In Jerusalem's Old City, The Devout Adjust To Worship In The Coronavirus Era
"The air over Jerusalem is saturated with prayers and dreams like the air over industrial cities," wrote Yehuda Amichai, one of the city's beloved poets, in 1980. "It's hard to breathe."
Now it's hard to pray.
In the historic walled Old City, the beating heart of a place sacred to millions around the world, a second wave of the coronavirus has challenged devout communities to rethink how to pray safely. This spring, Jerusalem's revered religious sites closed partially or fully as prayer gatherings were blamed for some infections. Now Israel permits houses of prayer to operate under restrictions.
New customs accompany old worship rituals: a grid of prayer quadrants at the Western Wall. Only clergy permitted at the Church of the Holy Sepulchre. "Place your carpet here" stickers on the floor of the Al-Aqsa Mosque grounds to keep worshipers distanced.
Here are some of the newest rituals surrounding Muslim, Christian and Jewish prayer in Jerusalem's Old City.
Bring your own carpet
The Al-Aqsa Mosque, where tradition says the Prophet Muhammad journeyed to heaven, reopened in late May after Muslim authorities closed it to the public for more than two months — its first lengthy closure since the Crusaders captured it in 1099.
Worshipers are now asked to perform the wudu, the ritual washing of parts of the body, at home. Volunteers at the mosque provide hand sanitizer and masks. Participants are also asked to bring prayer carpets from home, to avoid touching the carpeted floor inside the mosque building.
"I have never used as many small carpets as nowadays," said Mustafa Abu Sway, a member of the mosque advisory council, sitting next to his yellow carpet outside the mosque. "It just goes to the washing machine, because you don't know what it has been contaminated with."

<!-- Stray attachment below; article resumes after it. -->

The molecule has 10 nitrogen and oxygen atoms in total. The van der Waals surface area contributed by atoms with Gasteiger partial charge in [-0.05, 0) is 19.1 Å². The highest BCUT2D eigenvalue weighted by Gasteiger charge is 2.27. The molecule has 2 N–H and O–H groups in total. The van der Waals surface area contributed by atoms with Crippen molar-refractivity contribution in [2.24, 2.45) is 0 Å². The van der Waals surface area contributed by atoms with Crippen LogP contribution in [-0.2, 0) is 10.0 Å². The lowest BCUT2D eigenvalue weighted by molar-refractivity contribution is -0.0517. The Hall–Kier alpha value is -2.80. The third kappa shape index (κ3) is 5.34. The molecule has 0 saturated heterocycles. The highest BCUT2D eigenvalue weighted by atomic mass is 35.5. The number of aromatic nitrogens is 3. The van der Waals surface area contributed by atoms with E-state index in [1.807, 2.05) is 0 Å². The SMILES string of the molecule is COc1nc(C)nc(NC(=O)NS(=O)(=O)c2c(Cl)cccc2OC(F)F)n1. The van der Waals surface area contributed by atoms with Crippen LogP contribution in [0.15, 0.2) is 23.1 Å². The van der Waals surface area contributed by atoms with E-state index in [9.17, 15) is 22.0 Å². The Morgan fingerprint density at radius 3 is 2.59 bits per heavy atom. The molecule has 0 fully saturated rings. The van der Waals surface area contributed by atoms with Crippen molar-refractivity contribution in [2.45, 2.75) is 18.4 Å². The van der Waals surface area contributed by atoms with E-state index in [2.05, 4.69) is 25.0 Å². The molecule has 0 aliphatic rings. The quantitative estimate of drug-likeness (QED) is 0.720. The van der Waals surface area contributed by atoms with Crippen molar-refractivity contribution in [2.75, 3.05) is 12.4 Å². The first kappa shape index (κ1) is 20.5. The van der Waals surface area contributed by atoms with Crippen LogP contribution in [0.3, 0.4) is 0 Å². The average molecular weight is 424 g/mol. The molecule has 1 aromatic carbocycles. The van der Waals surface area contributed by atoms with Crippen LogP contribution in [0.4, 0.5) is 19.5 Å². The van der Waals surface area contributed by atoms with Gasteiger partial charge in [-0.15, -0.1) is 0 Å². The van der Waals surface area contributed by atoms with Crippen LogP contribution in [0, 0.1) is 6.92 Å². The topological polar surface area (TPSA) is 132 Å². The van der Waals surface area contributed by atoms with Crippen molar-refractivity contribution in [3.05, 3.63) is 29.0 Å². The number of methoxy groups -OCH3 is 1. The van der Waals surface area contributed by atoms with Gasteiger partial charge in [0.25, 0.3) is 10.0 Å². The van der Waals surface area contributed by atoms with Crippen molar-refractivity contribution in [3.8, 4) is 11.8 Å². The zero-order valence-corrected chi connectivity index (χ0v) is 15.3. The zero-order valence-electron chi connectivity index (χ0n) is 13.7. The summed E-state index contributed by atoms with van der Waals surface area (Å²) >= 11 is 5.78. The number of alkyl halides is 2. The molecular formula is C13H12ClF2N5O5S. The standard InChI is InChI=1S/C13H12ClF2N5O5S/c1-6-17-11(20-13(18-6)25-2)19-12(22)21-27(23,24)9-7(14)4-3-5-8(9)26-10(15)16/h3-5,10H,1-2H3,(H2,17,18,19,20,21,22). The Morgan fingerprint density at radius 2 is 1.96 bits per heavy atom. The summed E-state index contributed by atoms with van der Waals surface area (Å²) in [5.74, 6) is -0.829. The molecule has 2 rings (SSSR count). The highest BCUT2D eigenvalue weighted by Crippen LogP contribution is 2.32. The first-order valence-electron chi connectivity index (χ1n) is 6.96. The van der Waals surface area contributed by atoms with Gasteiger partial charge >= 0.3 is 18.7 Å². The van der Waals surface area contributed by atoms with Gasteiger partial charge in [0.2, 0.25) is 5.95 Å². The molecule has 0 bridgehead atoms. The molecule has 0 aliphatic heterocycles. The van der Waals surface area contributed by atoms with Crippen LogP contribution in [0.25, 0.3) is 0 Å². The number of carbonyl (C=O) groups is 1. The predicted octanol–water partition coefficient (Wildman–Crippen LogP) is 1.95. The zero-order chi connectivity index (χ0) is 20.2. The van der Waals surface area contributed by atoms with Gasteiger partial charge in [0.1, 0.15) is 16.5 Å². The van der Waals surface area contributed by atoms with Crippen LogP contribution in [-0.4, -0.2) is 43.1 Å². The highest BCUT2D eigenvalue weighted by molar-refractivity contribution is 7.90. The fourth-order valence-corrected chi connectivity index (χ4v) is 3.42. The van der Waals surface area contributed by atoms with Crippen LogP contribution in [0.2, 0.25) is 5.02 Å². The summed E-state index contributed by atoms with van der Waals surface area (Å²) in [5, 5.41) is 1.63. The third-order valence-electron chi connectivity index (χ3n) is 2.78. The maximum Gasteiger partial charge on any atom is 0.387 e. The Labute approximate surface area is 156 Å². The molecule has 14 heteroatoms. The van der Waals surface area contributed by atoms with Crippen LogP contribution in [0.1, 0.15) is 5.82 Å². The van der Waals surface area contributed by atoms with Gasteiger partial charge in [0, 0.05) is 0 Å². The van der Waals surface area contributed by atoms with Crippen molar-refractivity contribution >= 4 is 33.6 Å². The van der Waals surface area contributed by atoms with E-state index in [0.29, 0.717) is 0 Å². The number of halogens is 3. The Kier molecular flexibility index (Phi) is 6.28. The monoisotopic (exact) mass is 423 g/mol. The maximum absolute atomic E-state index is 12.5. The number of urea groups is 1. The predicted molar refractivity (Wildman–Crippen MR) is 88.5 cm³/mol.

Israel restricts prayer gatherings in Jerusalem — initially capped at 50 worshipers, then 19, and now 10 — but Al-Aqsa is hosting several thousand every Friday for the main prayers.
That's partly to maintain a Palestinian presence at a compound also revered by Jews as the site where the Biblical temple once stood. Orthodox and right-wing Israeli Jewish activists are increasingly paying politically sensitive visits to the mosque grounds and lobbying to allow Jewish prayer there, which Palestinians see as hostile efforts to seize control at the site.
Muslim officials also believe they can hold prayers safely by spilling over into the mosque's vast outdoor complex. Stickers on the floor show worshipers how to keep spaced at a healthy distance, with partial success.
"It would be a pity if everything is shut down. I mean, you need a place, a source of hope, a source of light, to invigorate people and give them a break," said Abu Sway.
A recent sermon implored worshipers not to spread false rumors about the pandemic and to take it seriously. After prayers on a scorching Friday, thousands poured out of the Old City holding prayer carpets on their heads and refreshing frozen pops in their hands.
Celebrating Mass on Facebook Live